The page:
A wife wrote to TGC: “In view of the many surprising moral failings by seemingly trustworthy men that have come to light recently, how do I know I can trust my husband?” We asked T. J. Tims to respond.
That’s a reasonable and humble question on the minds of many wives, especially those whose husbands are in positions of church leadership. It’s a reasonable question because it’s based on evidence. It’s a humble question because it does not begin with an air of moral superiority—“That could never happen to me!”—but a willingness to accept that it could.
It’s also a question that touches on my life. I’m a pastor and a husband (and a sinner with many faults). My wife and I have four young kids. Our odds of enjoying an uninterrupted night’s sleep feel about the same as winning the lottery. We’re in a wonderful and difficult season of marriage. And when that question runs through my wife’s mind, I want her to have a satisfying answer.
According to Design
There are, of course, a few qualifications in order. First, I’m approaching this question from a biblical perspective in which marriage is instituted and defined by God for his glory and our enjoyment. Second, there’s no such thing as a risk-free relationship with anyone other than Jesus. It’s possible for a man or woman to live a lie, even in the most honest community. There was a betrayer among the 12 disciples.
There’s more working for our marriages because of Jesus than against them because of sin.
But does that mean we must always be suspicious in marriage? Certainly not. At creation, God designed marriage as a place of total openness and trust, and sin does not change that design. Marriage may be harder now that sin has entered the picture, but there’s more working for our marriages because of Jesus than against them because of sin.
Walking in the Light
How so? For starters, every Christian marriage is meant to have the advantage of a Christian community. To be delivered by Jesus from the power of sin is to be delivered into a new social ecosystem where we are free to grow with the help of others.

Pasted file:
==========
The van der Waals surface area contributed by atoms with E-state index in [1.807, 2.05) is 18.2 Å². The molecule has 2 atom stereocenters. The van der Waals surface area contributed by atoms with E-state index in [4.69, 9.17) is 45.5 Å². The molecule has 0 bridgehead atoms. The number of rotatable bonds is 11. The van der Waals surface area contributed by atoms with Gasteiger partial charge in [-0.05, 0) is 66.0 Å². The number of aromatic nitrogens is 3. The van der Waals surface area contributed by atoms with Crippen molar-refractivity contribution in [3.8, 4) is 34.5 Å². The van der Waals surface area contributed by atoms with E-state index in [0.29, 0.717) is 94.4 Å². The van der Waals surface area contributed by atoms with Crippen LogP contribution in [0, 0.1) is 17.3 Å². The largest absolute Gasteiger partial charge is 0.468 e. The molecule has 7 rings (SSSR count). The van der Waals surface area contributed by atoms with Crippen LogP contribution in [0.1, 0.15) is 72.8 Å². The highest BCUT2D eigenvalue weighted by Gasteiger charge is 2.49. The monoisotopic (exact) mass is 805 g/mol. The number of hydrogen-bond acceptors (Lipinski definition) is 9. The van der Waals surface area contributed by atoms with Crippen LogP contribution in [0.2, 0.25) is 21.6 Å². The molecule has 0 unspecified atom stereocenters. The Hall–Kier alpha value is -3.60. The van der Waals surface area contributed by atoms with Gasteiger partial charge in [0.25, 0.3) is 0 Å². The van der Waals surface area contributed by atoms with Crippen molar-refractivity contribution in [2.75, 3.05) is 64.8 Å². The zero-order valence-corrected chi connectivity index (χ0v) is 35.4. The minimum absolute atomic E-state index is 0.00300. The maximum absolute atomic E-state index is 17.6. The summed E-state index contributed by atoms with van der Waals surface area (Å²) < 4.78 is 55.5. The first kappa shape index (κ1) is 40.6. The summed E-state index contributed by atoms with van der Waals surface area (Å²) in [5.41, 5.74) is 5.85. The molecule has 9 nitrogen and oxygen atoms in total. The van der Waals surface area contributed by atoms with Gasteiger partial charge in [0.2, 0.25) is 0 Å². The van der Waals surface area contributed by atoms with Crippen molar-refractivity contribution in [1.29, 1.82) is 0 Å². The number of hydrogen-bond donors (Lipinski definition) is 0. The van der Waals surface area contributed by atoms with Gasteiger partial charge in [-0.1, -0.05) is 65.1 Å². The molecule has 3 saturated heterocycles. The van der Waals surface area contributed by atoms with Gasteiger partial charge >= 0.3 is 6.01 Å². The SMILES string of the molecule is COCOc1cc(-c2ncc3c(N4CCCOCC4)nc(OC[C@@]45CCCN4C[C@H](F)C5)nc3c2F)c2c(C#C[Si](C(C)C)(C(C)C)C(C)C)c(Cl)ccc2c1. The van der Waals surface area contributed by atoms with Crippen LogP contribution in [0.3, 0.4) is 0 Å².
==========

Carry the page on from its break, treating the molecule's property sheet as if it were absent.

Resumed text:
Just as one plant does not make a healthy ecosystem, so we do not thrive in isolation. This is how 1 John 1:7 describes the social ecosystem of salvation: “If we walk in the light as he is in the light, we have fellowship with one another and the blood of Jesus his son cleanses us from all sin.”
Every Christian marriage is meant to have the advantage of a Christian community. . . . Fidelity is a churchly project.
The word “walk” in 1 John 1:7 indicates that this verse is not talking simply about the moment one begins to follow Jesus. (A wife’s first confidence in her husband’s commitment to integrity is that he has truly begun to follow Jesus. After all, Jesus will never lead us into infidelity.) This verse, though, is talking about how we “walk” over time with God and one another in honest community.
The Bible lays out God’s perfect goodness for us, and when we step into that “light,” allowing others to see us as God sees us, two things happen simultaneously. One, our relationships deepen. It’s what the Bible calls “fellowship.” And, two, our heavenly Father applies the cleansing blood of his Son to our consciences in precisely those places where we feel most soiled by sin.
As we commit to life together, we’re enabled by God’s real-time grace to benefit from honest, life-giving relationships for all of our days.
Faithfulness Is a Community Project
But how does this reality speak to our initial question?